Solar sees dip, but clean energy now employs 3 million Americans

Clean energy jobs are up nearly 11% in the second half of 2020, employing more than 3 million Americans in every state and nearly every county, according to the sixth Clean Jobs America report from E2

Credit: Petersen Dean

Like most of the economy, clean energy was hit hard by the COVID-19 pandemic and the 2020 economic downturn. At one point, more than 600,000 clean energy workers had filed for unemployment, but the sector was recovering strong after May to recover about half of that. jobs to end the year 307,000 clean energy workers. The decline in total clean energy employment was the first on record since E2 began producing its annual Clean Jobs America reports in 2016.

“Despite last year’s unprecedented decline, the data shows that clean energy is creating jobs in every state and nearly every province in America,” said Bob Keefe, executive director of E2. “The message to members of Congress is that if you want these high-paying jobs in your backyard, you need to support policies on the table that aim to recharge and grow clean energy.”

According to the analysis, energy efficiency jobs saw the largest decline, dropping around 11% over the year. Solar employment declined due to declines in sales and installation of solar energy for homes that were hit early in the pandemic and which did not fully recover despite growth in the second half of the year. In total, jobs in renewable energy fell by nearly 6 percent.

Clean energy sectors also saw a significant decline in 2020, including renewable energy (6%), grid and storage (7%) and clean fuels (7%). According to the analysis, renewable energy sources provide 492,891 jobs in the United States.

Several clean energy sectors did see job gains in 2020, including wind power that added about 2,000 jobs. But the electric and plug-in hybrid car industry provided about 12,200 jobs.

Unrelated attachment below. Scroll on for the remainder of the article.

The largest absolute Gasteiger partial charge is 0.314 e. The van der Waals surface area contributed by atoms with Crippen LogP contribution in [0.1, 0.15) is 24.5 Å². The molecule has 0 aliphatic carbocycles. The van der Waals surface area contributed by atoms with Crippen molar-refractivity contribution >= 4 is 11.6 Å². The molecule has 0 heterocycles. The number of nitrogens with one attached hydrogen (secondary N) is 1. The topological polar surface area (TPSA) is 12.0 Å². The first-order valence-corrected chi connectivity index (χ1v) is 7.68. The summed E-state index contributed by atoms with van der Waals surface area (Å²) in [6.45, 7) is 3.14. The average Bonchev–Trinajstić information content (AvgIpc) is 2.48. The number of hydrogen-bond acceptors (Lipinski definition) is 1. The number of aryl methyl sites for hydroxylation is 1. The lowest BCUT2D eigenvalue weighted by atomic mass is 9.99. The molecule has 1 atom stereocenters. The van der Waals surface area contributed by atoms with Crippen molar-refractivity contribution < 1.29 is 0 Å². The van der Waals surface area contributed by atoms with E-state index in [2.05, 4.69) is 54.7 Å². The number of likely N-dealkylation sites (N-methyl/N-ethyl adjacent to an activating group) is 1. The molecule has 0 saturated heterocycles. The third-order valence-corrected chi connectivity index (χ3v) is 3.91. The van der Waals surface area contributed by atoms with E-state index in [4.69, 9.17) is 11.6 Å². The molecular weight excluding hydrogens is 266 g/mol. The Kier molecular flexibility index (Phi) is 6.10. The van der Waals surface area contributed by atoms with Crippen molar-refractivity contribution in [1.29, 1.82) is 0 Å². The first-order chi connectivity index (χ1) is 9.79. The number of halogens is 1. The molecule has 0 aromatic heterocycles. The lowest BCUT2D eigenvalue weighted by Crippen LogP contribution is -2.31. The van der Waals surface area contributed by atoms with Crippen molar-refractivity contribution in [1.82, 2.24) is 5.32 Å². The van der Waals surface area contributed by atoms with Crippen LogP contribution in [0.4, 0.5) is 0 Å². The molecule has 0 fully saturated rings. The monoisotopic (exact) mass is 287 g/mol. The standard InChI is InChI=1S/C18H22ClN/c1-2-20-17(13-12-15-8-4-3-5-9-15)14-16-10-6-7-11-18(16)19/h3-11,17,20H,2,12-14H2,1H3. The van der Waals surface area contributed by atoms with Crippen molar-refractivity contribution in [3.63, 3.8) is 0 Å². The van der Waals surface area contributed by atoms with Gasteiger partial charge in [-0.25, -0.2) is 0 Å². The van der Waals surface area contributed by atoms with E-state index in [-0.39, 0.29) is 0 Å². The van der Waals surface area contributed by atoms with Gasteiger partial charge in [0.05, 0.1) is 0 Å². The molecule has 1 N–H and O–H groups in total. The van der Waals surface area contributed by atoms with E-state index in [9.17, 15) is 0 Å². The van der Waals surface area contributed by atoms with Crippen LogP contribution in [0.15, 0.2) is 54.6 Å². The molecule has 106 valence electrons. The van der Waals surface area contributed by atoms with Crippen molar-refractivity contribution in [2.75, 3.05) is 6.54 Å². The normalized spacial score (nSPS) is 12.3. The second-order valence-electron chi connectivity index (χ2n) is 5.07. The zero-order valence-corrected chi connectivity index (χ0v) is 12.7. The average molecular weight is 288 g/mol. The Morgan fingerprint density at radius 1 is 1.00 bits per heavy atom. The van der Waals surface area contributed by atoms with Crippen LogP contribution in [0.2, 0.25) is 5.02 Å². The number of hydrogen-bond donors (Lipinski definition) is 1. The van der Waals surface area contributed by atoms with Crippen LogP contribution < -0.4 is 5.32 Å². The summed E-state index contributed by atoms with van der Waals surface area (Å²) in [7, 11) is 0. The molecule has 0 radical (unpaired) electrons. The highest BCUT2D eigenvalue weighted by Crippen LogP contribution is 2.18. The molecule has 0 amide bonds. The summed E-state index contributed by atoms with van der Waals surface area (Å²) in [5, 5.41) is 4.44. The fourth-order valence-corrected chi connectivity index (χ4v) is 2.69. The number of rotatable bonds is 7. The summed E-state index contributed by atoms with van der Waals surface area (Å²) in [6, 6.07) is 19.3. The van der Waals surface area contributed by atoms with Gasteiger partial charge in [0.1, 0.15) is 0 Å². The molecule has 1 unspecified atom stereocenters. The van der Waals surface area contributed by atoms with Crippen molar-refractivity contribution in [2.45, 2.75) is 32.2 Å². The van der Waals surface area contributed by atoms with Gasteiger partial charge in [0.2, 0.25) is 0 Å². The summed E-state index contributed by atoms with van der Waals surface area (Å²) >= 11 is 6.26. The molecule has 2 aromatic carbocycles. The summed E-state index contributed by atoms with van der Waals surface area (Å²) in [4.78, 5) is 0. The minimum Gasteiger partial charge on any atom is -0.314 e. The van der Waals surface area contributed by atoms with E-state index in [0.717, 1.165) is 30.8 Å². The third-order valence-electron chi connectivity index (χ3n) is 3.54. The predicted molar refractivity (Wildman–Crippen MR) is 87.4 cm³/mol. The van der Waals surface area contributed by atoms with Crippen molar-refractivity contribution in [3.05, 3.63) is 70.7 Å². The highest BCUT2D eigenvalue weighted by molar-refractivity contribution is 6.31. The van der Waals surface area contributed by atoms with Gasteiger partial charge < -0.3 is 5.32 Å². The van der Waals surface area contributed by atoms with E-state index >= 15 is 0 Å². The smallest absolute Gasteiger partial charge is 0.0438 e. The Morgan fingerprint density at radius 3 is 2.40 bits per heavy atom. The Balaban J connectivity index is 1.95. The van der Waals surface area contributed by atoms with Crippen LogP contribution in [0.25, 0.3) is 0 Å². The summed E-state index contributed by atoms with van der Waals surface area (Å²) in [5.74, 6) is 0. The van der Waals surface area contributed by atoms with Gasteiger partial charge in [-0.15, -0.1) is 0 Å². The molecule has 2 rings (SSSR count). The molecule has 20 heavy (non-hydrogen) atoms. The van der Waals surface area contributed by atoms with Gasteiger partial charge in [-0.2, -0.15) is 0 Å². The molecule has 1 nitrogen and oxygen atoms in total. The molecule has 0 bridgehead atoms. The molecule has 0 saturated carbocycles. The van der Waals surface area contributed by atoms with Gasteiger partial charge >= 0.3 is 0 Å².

Despite the setbacks, clean energy jobs recovered faster than the total workforce across the country, according to the analysis. The number of clean energy jobs has grown by about 11% since May 2020, compared to less than 9% growth in the national workforce over the same period.

“The data shows that while clean energy employment took a significant hit from the pandemic, it recovered faster than many other industries,” said Phil Jordan, vice president of BW Research Partnership, who conducted the annual analysis for E2. executes. “Today’s report underscores the importance of tracking energy employment over time and demonstrates the importance of data-driven policy making to create jobs where they are most needed.”

Other findings from the report:

  • California, Texas and New York continue to lead the United States in total clean energy jobs. More than 100,000 clean energy workers lived in eight states
  • Jobs involved in clean energy projects represent 19% of all construction jobs, 5% of all wholesale jobs and 4% of all industrial jobs.
  • Georgia, Kentucky, Pennsylvania and Michigan have seen the fastest clean energy job growth since unemployment peaked in May, with all four states growing more than 20% from June to the end of the year.
  • North Carolina, Michigan and Texas lead the nation in clean energy jobs, each with more than 20,000 clean energy jobs outside major metropolitan areas. In Vermont, Montana, North Dakota and Wyoming, most of the clean energy jobs were in rural areas.

News item from E2

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